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JLA: Batman - The Stone King

JLA: Batman - The Stone King

Writer: Alan Grant
Cover: Alex Ross
Series cover design: Georg Brewer

Published by: Pocket Books (March 2002)

Reviewed by: Aaron Thall

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TRIVIA: Under the cities listed as publishing locations for Pocket Books, you will find Gotham City.

The Justice League's assistance with a crumbling dam in Gotham City leads to the discovery of an Aztek style pyramid underground. However, a month later, a research expedition to the pyramid goes terribly wrong. A student is possessed, and a professor is killed.

Soon, a mysterious blue light begins testing the League, leaving death and destruction in its wake. Batman tracks the disturbance to the pyramid, but when the League attempts to stop it, it ensnares their minds and bodies... Then vanishes. Only Batman's supreme control of his own mind allows him to escape the induced terror produced by the psychic power of the spirit within.

Meanwhile, an empath known to Batman, Madame Cassandra, is having visions of a bull-headed figure menacing the planet. A figure called Stone King. And Cassandra's visions indicate that they have only two days to save the world, for come midnight on Halloween, will be the end of the world.

But even the assistance of Madame Cassandra and J'onn J'onzz will not be enough. To save the world, to fight horror with horror, to rescue the Justice League, Batman will be forced into an unholy bargan with the master of fear... SCARECROW!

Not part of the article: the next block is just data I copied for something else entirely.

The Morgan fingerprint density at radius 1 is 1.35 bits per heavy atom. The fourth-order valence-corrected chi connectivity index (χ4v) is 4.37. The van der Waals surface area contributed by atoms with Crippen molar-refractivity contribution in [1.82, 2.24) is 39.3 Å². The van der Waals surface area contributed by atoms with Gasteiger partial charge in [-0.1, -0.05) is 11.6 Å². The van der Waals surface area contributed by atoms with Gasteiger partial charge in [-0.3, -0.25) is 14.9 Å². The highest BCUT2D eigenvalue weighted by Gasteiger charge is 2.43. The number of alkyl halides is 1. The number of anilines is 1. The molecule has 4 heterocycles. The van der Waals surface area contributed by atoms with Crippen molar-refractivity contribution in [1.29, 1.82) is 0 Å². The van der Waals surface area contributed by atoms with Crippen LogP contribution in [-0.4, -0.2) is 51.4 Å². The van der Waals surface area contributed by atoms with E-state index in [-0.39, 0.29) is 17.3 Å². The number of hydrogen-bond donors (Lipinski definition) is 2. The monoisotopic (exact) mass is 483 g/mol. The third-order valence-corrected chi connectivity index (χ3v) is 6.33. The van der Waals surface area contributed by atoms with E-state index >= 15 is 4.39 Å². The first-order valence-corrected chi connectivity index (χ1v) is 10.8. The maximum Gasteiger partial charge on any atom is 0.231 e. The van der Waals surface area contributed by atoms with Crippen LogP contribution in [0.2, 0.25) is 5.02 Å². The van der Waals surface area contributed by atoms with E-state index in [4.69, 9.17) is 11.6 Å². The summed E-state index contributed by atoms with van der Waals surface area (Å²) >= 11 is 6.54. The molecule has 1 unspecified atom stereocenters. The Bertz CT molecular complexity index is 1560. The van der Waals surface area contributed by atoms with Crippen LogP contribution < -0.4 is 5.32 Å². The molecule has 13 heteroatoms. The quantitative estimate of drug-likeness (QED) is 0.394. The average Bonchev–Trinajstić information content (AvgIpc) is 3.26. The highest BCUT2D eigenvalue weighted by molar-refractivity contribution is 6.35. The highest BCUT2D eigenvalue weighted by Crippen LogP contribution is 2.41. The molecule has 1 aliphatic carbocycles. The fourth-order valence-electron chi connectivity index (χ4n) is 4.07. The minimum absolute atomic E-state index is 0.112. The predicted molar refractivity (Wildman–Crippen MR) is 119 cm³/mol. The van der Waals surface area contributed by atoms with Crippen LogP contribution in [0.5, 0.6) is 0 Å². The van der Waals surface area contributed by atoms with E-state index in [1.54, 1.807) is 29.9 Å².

3Story - 3: Batman generally works best when facing more realistic enemies. In this story, he's forced to fight the supernatural. He's out of his depth, and he knows it. It bothers me that he didn't immediately call in every mystic to ever serve with the JLA, and instead went it alone, and turned to an enemy for help.

This story also serves as an aftermath to the Cataclysm storyline from the Batman comics a few years prior. Early on, Batman is shown dealing with one side effect of the earthquake, the escape of the Ratcatcher. Later, he thinks about how Gotham is still recovering from a quake years later.

The problem here is that the threat the Stone King presents is simply too large for the planet to simply return to business as usual. But it does. He releases earthquakes, volcanoes, blackouts... all on a global scale. But in three weeks, things are more or less as they were. If Gotham is still recovering from one quake, how can the entire freaking planet be as it was? MILLIONS DIE, TENS OF MILLIONS MORE INJURED, and yet the JLA is utterly unaffected by the sheer scope of the tragedy. They're more concerned with why Batman and J'onn took out Green Lantern before the final battle. And it just rings remarkably false. Hello, this is practically a Crisis level body count, and they're worried over THAT?!

Also annoying is that, while the reserves are called in, we are never shown any of them. Telling and not showing is the least effective method of conveying action in a series like this.

As far as Superman goes, he's actually portrayed well. He knows when to lead, and when to follow. He gets some nice action sequences, including diving into the Earth's core with Wonder Woman and digging a gigantic new channel for the dam water. It's also easy to believe he'd fall to the mental powers of the Stone King, seeing as they're mystical in nature, and thus far more effective than normal against him.

Still, overall, I rather enjoyed the use of Scarecrow and Ratcatcher, as well as continuity, and a nice little side mystery that doesn't get announced. Makes the reader think. Brought up the score.

2Cover Art - 2: The top half of Batman's head. Ooh. Scary. Recycled art, nothing to do with the story. YAWN.


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